Unlike the Environmental Protection Agency, the Securities and Exchange Commission lacks a paramilitary force. But one recent article says it’s nonetheless preparing for war. The SEC’s enemy is initial coin offerings (ICOs), a capital raising tool popular with “fintech” companies immersed in blockchain.

In a 10,000-word tome, consultant John Stark, a 20-year veteran of the SEC’s enforcement division, outlined the Commission’s battle plan. The opus included a myriad of violent and marital imagery. “Sweeps” appears eight times, along with “counteroffensives,”  “well-stocked statutory armory,” “onslaught,”  “dragnet,” and “blood on the floor.” One wonders if Mr. Stark is discussing a government agency or the Viet Cong.

Joining the SEC in this bloody coalition are various federal, state, and even international bodies ready to fix bayonets and charge (!) for the glory of investor protection.

Assuming Mr. Stark knows his subject, the SEC’s mobilization raising interesting questions about the role federal regulators should play at the dawn of the third internet. The agency like so much of the administrative state arose via the government-induced-and-exacerbated Great Depression.

How much should the SEC keep people from themselves and their foolhardy choices? To Mr. Stark this answer is manifest given that in the early 2000s “many investors also lost their life savings by buying into IPOs of companies encompassing little more than a sales pitch with the word “Internet” in the description.” Assuming this is true, those IPOs came with massive SEC-enforced disclosure. In America shouldn’t someone be able to risk their entire life savings on an investment that could bring gargantuan wealth? The wisdom of such risks should probably be the domain of adults smart enough to attain a life savings in the first place.

Of course, some ICO’s have not given potential investors all the available information and others have outright lied. The SEC recently charged a Brooklyn conman after allegedly lying about material facts on two ICOs. Thus far, the agency has focused on these situations.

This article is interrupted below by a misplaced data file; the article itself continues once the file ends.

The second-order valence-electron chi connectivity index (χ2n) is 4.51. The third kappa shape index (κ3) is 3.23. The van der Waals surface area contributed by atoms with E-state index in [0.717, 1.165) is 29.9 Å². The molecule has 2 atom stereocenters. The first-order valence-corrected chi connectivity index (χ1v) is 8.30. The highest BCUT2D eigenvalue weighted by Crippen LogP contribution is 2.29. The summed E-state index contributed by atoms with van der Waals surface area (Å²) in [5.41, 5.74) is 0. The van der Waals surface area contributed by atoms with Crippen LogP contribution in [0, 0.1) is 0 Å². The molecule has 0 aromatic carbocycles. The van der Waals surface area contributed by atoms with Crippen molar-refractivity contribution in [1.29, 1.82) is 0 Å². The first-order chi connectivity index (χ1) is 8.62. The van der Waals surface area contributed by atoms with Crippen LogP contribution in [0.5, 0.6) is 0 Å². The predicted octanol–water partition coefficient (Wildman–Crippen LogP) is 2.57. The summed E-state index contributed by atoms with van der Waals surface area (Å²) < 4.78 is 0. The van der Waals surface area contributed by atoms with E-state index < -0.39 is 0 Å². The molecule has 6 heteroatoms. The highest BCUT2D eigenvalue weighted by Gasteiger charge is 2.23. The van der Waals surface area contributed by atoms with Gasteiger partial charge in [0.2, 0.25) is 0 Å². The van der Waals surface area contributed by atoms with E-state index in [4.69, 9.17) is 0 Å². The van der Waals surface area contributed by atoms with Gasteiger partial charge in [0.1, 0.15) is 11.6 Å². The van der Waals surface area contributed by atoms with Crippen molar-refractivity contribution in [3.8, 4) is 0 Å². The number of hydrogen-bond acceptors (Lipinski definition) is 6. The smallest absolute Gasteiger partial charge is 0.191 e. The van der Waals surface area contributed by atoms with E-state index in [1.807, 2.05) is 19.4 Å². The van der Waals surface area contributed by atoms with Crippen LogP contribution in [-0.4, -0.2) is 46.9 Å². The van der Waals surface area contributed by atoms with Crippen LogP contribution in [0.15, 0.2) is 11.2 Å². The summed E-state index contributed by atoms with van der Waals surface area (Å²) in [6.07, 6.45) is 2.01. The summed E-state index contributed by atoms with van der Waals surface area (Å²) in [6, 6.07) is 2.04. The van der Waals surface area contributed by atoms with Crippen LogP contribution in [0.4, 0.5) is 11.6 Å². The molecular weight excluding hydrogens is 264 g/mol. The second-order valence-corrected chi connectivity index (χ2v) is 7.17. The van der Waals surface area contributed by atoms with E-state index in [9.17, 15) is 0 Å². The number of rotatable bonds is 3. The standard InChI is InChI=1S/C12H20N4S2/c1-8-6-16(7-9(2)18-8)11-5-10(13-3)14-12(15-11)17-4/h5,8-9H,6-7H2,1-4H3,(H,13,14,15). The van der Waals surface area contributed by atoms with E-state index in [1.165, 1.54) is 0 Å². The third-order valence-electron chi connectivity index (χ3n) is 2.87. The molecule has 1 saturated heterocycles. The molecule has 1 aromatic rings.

But to Mr. Stark and many others this isn’t enough. The government should protect investors from fully disclosed and vetted opportunities. This common bureaucratic view though has a price.

As John H. Cochrane, Senior Fellow of the Stanford Institute for Economic Policy Research states:

Financial regulations are often enacted with little concrete definition, to say nothing of quantification, of their costs and benefits. Regulators and economists have little understanding of causal mechanisms that may provide benefits and incur costs. Worse, they often think they know cause and effect, either wrongly or with far more precision than they actually do, and enact regulation on the basis of unverified cause-and-effect speculation. Agencies and regulations often work at cross-purposes, one promoting what the other tries to reduce—lending to poorer and riskier borrowers, for example. Regulations stay in place long after everyone sees they are not working or are counterproductive. Regulators layer on additional rules to combat the consequences of the last round, which have their own adverse consequences. 

More than ignoring the consequences of its actions, the SEC’s silence towards those trying to create SEC-compliant ICOs has worsened the situation. The agency stonewalled until July when it retroactively declared the failed DAO ICO a security and thus subject to its jurisdiction. Observers have since been forced to read into Commissioner statements for guidance.  

Staff-level guidance fares no better. One seasoned securities attorney describes his recent experience: